Doctors train for many years to be able to manage diseases, put off the inevitable, and maintain the functioning of vital organs through acute and chronic illness.  As such it is entirely understandable that they would wish to offer treatments they have at their disposal to their patients, especially where these treatments can confer a survival advantage. However, the doctors involved in these decisions may not be best placed to ensure that these treatments are initiated for the correct reasons… and it is a feature of many consultations I have had with patients over the years that they often take actions to please their relatives – even if their own preference might be something else entirely.

As we enter the sunset of the baby boom generation, and we develop ever more effective treatments to treat once terminal illnesses, the medical profession must start to take the idea of patient preference more seriously.  This is especially so where resources are scarce, and making the wrong diagnosis of patient preference can lead to (potentially) years of treatments which the patient may well regret starting in the first place, or to missed opportunities to intervene when assumptions have been made in the opposite direction.

There are two key steps that we must make to move towards true patient choice.

One is by enhancing our skills at sharing decision making with our patients and for specialist services to start developing relationships with patients that allow a better understanding of their hopes, concerns and expectations for the future. As Iona Heath pointed out in her fantastic Harveian Oration in 2011 – GPs tend to deal with one set of patients, but their illnesses change over time, but specialists tend to deal with fewer diseases, but it is the patients that come and go.  As such, specialists will be on the back foot when it comes to developing a deep understanding of the true wishes of their patients, but with time, care and with the right tools  it is possible to get nearer to the ideal scenario for our patients.

The other is to realise that just because we can do something, doesn’t mean that we should.  This last issue may take a little longer to resolve.  Diane Plamping highlighted this ‘can do, should do, and that doing means treatment’ thinking as a central tenet of working in the NHS  in an article for the 50th anniversary of the organisation.  She offered no quick fix, but does encourage us to talk about ‘can do, should do’ with our colleagues.  I would suggest that we should discuss this with our patients.  For those we have known for a long time, we will be halfway towards knowing their true preferences, for those who we have met more recently, we need to afford a little more time to ensure that we make perhaps the most important diagnosis when it comes to long-term conditions – the patient’s preference.

It’s not about the form… it’s the human touch

20 Oct, 13 | by Toby Hillman

A ‘typical’ request form?

There are several problems which rear their ugly head every few months / years in healthcare and yet seem impossible to crack.

In the main they pass by, unnoticed by the great and the good, and not usually causing discernible problems for patients.  But, time taken to gather phlebotomy equipment, delays in prescribing ‘TTAs’ and ordering too many tests are all a waste of resource.

Waste is the enemy of efficiency in any system, and the 7 wastes:

  • transportation
  • inventory
  • motion
  • waiting
  • over-processing
  • over-production
  • defects in work performed

are the target of many improvement projects (especially those relying on lean thinking)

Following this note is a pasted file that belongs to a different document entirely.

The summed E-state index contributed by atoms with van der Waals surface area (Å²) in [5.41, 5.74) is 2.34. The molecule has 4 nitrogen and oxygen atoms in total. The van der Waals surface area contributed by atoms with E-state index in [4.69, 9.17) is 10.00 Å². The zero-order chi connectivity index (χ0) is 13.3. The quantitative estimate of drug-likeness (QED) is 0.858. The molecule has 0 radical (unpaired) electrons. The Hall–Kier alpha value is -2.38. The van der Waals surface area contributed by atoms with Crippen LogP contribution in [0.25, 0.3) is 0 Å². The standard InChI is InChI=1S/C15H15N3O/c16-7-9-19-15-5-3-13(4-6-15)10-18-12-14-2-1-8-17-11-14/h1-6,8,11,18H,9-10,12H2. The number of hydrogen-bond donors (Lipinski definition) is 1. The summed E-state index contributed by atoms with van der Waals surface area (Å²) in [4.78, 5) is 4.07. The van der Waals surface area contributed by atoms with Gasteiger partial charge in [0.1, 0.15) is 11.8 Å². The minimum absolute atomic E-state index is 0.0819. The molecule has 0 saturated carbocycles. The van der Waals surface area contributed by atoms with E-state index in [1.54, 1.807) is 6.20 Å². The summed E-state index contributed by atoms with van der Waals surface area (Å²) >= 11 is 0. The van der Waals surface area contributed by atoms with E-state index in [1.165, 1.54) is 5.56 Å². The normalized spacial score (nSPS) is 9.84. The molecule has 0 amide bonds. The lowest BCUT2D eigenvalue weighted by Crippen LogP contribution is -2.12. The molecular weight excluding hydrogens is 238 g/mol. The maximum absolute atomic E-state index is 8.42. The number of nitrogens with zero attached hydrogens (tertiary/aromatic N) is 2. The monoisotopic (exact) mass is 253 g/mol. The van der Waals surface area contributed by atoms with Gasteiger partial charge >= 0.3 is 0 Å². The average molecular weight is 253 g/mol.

One such improvement project has shown a successful, and sustained reduction in the waste of excessive laboratory tests.

 

The paper reports the process undertaken to introduce a change in the practices of an emergency department, through a forcing function of only allowing junior staff to order tests once a senior had approved the request.  The largest excesses in requests were targeted and significant changes over time were achieved.
The report puts some of the change into context, but I wonder if a follow up, qualitative study might be required to really evaluate what changed.

I may be wrong, but this intervention doesn’t seem like one which was imposed rigidly from above, but instead was developed in collaboration with the key clinical decision makers in the department, and with an eye on what would actually work on the ground – in *their* department.

And this is the messy bit.

For senior clinicians, and managers who see the headline: ‘Change in form reduces tests, saves $$$‘ there could be a shock coming.

Firstly, the change took time to bed down – see the histograms for the weeks after the intervention – so no quick fix.

Secondly – don’t kid yourself that it was the change in the form which made the difference – it was a shared vision for change from senior, middle and (probably) junior grade doctors.  After signing up to a shared goal, there was a change in working practices, backed up by a staffing and service delivery model (note the absence of a 4 hour target, and retention of responsibility by the ED for short stay patients) which encouraged a dialogue between seniors and trainees. Moreover – and crucially, in my view – the change opened up the possibility of real-time, on the job, training.

Each interaction for an additional request seems like it will have been a discussion point – and trainees benefitted from a culture of learning within the department.

So, could this be reproduced in the UK? In some departments, I’m sure, in others – no way.

In trying to replicate such successes we should not concentrate on the mechanics of the intervention, but the human factors and cultural context. Work on that, alongside such innovations and you stand a much better chance if success.

For more information on human factors (if you’ve not heard the phrase – look it up – it could change how you view your world and where you work) then see the Clinical Human Factors Group  and an inspirational video on human factors in patient safety from the incredible Martin Bromiley:

http://www.youtube.com/watch?v=JzlvgtPIof4